Software Systems Project 1 Solution

 Introduction
In this exercise, you will conduct some simple performance experiments and explore the POSIX standard user level thread library. To submit your work, put your source and text files in a directory and use the turnin command on the speclab cluster. All programs should be written in C or C++ and compiled on the speclab machines especially the third part of the project. Follow the submission guidelines for turnin given at the end of this document. 

 

Important: Take the time to write and code your answers clearly and lucidly, whether the language you are using is English or C.

 

VERY IMPORTANT: Submit only your source code and supporting text. Do not include compiled or large output files (e.g, write.out or fprint.out) in your submission. Those files can be very large and submitting them can have a disruptive effect on our shared computing resources.

 

 

Part 1 (15% credit):
 

One of the features of the Unix "standard I/O" library is the use of input and output buffers" that aim to reduce the number of times the (expensive) read() and write() system calls are invoked. Functions like fprintf() and fputc() don't call write() each time they're used. Instead, they add their output to a buffer and call write() only when the buffer becomes full. (Write() also gets called when the file is closed and when the program explicitly requests that buffers be flushed). By avoiding excessive use of system calls, programs that use the standard I/O library often have much better performance than they would had they used read() and write() directly. For example, consider the following two programs: The first uses the system call interface to write 50,000 characters (one at a time):

 

/* syscall_writer.c ‐ write 50,000 characters with write*/

#include <stdio.h

#include <sys/types.h

#include <sys/stat.h

#include <fcntl.h

#define OUTPUTNAME "write.out"

 main()

{ long i; int fd;

if ((fd=open(OUTPUTNAME,O_WRONLY|O_CREAT,0644)) < 0){ fprintf(stderr,"Can't open %s. Bye.\n",OUTPUTNAME); exit(1);

}

for (i=0; i<50000; i++) { /* write 50,000 Ys with write */ if (write(fd,"Y",1) < 1) { fprintf(stderr,"Can't write. Bye\n"); exit(1);

}

} close(fd); exit(0);

}

 

The second uses the standard I/O library to write eight times as many characters.

 

/* stdlibrary_writer.c ‐ write 400,000 characters with fprintf */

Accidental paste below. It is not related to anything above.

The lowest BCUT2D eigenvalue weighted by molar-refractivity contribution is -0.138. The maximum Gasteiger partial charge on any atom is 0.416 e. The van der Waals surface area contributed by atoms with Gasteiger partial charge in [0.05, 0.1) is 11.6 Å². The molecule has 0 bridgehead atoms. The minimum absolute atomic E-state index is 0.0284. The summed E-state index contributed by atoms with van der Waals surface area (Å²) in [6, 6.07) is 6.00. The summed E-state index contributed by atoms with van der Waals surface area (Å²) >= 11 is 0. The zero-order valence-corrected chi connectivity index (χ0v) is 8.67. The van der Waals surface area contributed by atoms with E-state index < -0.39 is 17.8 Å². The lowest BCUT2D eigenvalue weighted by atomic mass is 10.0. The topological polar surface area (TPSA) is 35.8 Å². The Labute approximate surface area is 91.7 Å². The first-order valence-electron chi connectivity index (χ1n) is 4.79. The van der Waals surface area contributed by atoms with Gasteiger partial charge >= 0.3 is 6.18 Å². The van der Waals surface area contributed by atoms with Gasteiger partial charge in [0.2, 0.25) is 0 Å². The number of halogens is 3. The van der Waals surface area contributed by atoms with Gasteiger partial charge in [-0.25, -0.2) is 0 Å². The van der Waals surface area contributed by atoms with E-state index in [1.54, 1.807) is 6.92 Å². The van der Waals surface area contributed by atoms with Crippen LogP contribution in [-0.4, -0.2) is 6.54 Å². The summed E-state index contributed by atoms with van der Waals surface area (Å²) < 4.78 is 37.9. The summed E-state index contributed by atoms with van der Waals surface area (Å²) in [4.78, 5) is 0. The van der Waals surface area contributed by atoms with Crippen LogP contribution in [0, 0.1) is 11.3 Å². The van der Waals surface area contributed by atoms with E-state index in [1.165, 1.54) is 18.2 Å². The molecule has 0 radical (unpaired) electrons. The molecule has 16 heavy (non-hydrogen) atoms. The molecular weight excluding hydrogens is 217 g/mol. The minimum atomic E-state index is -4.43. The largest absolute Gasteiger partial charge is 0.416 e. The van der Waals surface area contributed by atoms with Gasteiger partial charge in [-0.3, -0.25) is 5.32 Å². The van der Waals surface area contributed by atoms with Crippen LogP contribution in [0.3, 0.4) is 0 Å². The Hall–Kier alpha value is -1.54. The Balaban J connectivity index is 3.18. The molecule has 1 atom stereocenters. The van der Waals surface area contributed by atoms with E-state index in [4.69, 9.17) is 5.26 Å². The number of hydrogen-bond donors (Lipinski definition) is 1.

#include <stdio.h

#define OUTPUTNAME "fprint.out"

 main()

{ long i; FILE *fp;

if ((fp=fopen(OUTPUTNAME,"w")) == NULL) { fprintf(stderr,"Can't open %s. Bye.\n",OUTPUTNAME); exit(1);

}

for (i=0; i<400000; i++) { /* write 400,000 Xs with fprintf */ if (fprintf(fp,"X") < 1) { fprintf(stderr,"Can't write. Bye\n"); exit(1);

}

} fclose(fp); exit(0);

}

 

On most systems the second program runs faster than the first, even though it produces eight times more output. Using the /usr/bin/time command on the speclab cluster, compare the performance of these two programs.  Construct an experiment in which you time each program over ten (or more) consecutive invocations. 

 

Give the output data from the time command experiments and write a brief report summarizing your results; be sure to explain the meanings of each of the figures measured by the time command. 

Are there variations in the output of the time command across successive invocations of the same program? Why or why not?
Do your results suggest that the buffering strategy of the standard I/O library is successful? Explain.
 

You do not need to submit the source code for this part.

 

 

Part 2 (30% credit):
 

Many versions of Unix, including that running on the speclab cluster, include a lightweight "threads" library package that allows multiple threads to be part of a single process. See the manual pages for pthreads on Eniac for details. Rewrite the two programs in the previous section as simultaneous threads in a single process using this library. Your multithreaded process should start the two threads in parallel and report which one finishes first.